After decades of tweaking you would think that the GPDO might have achieved near-perfection, such that only good quality design would escape the need for planning permission. Not so, sadly, as a recent appeal case in east London indicates (DCS Number 400-017-938).
The inspector found that “the dormer would appear as a dominant and disproportionate addition, which would sit awkwardly against the modest scale of the host roof” and “As such the scale, position and bulk of the dormer would unbalance the appearance of the host dwelling and would be conspicuously at odds with the largely simple and generally unaltered roof-scape…. “
The inspector concluded that the scale and position of the proposed rear dormer would be harmful to the character and appearance of the host building and the locality and consequently contrary to development plan policy. He recorded that Section 38(6) of the Planning and Compulsory Purchase Act 2004 states that applications for planning permission must be determined in accordance with the development plan unless material considerations indicate otherwise. Accordingly, he decided that “The ability and likelihood that within the permitted development rights in the GPDO a very similarly positioned and scaled rear dormer could be constructed with comparable effect on the character and appearance of the locality, is a material consideration. In this instance it signals a determination other than in accordance with the adopted development plan and consequently, the appeal succeeds.”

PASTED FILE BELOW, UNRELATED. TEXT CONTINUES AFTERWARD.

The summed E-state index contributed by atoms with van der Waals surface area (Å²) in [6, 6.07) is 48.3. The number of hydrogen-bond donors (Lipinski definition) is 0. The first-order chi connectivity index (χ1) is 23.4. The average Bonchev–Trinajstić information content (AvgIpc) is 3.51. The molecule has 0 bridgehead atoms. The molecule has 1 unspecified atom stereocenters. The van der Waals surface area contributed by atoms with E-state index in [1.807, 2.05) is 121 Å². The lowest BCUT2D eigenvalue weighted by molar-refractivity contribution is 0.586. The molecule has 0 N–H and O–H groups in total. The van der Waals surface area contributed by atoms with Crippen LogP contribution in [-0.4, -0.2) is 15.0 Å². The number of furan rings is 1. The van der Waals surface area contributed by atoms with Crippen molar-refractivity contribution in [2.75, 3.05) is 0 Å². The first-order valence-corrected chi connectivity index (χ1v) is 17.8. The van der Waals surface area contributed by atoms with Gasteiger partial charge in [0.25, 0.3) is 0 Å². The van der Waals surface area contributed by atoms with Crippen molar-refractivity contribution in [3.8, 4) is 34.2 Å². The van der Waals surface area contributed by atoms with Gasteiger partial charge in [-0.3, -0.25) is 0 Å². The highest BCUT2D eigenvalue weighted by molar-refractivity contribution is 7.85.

Permitted development as a fallback position in house extension proposals is covered at section 12.233 of DCP Online.